Private Libraries

by Mr. Cheap

This is an idea that I *KNOW* other people have implemented, but I still think there’s room to expand on it. I was in Taiwan for about 7 months teaching English years back and they had private “manga” libraries (manga is Japanese comic books like Astroboy). It was a little shop, packed with stacks of comic books and teenage boys (and young men) perched on every conceivable surface reading. They would pay a monthly membership fee which would let them come and read the books in the shop (which would be quite a bit cheaper than buying all the comics themselves).

In “Rich Dad, Poor Dad” Robert Koyosaki relates starting something similar with comic books that had (incorrectly) been reported to the publisher as destroyed.

Any fringe area could be a source of clients for such a venture. Say I started a “real estate investors” private library. I could buy all the real estate books that are available (and track down rare fringe books such as John Reed’s or books of historical interest such as William Nickerson’s “How I Turned $1,000 into Five Million in Real Estate in My Spare Time“). Rent a small location on a side street somewhere in town, then provide memberships to people for $30 / month. They can come in and read all they want, talk to other investing enthusiasts, perhaps attend seminars (either given by other members or local professionals who want to do business with the members, sell snacks to them, etc.

Basically, it would be a special interest library and social club in one. Similar clubs could be set up for anything that has a serious enough local interests (think historical aviation enthusiasts, wool spinners, home brewers, etc). I don’t think such a venture would be wildly lucrative, but if you had an interest in the area, it would probably be enjoyable to set something like this up.

It would be good for the members, as they wouldn’t have to buy their own copies of works they’re interested in reading, plus it would give them a venue for meeting like minded individuals. With $30 / member / month it should reasonably easy to keep the rent paid, have a minimum wage employee serving snacks and keeping an eye on the place and maintaining the book collection (replace damaged books and get new ones that come out). If you wanted to go cheaper you could run the club as a non-profit and encourage members to donate their time and books to keep it running.

For this post, or any other of the wacky business ideas I post, obviously I’m releasing any ownership claims I may have over these ideas. If you like something I post and feel like you can make money from it, please feel free to do so! Let me know when you’re opening and we’ll do a post on it to give you some free advertising.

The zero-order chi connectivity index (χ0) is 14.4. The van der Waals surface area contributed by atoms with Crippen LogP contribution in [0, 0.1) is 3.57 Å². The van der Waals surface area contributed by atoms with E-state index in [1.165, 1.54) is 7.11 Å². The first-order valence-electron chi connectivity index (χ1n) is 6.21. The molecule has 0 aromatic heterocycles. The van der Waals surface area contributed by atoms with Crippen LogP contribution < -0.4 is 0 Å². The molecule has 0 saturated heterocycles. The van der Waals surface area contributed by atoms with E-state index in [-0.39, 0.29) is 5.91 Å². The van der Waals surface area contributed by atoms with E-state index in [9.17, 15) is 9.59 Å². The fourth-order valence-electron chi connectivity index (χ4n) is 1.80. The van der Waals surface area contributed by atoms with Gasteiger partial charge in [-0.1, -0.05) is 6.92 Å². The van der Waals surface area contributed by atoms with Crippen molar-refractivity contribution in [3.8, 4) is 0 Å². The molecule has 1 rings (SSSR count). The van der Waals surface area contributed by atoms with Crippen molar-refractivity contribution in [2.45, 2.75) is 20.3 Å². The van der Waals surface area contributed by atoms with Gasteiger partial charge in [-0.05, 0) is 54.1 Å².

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{ 16 comments… read them below or add one }

1 Million Dollar Journey

I actually really like this idea. Not for the money making possibilities, but for the simple reason that it brings together like minded individuals.

The only issue is that books take a lot longer than comics to read. How long are people willing to stay in one store?

2 guinness416

The library in Toronto Botanical Garden is like this. My folks love gardening, so I took them to see it – and the snotty librarian practically ran us out of the place unless we signed up!

I think you need a rich eccentric to donate the collection of books to you first.

3 Mr. Cheap

MDJ: I oscillate on the idea of letting people check books out. The plus, as you say, is that books take a lot long to read the comics. The con, is people then don’t linger (you don’t build the community of like minded people) and one person can monopolize a book for an extended period of time.

Maybe have some of the popular books that people can check out, then the “rare” collection that has to stay?

Guinness: How much was the sign up? The initial collection would be a bit of a pain to acquire (maybe you already have the core of a collection if you’re personally interested in the topic?).

4 Canadian Dream

So Mr. Cheap when are you lunching the online version of this with personal finance books? God knows we already swap enough books between us bloggers with review copies we might as well go for broke and expand it to our personal libraries. I say let’s start with a one month borrow period and a minimum of five books in your own library to join. What do you think we should charge for fees?

Tim

5 Mr. Cheap

Tim: Sounds good! Not sure how much we can get away with for fees :-).

6 Kyle

Completely off-topic: How was teaching in Taiwan? I’ve though pretty hard about quitting my job and teaching english overseas in the past. Would you recommend getting a TEFL certification or is it not worth the cost?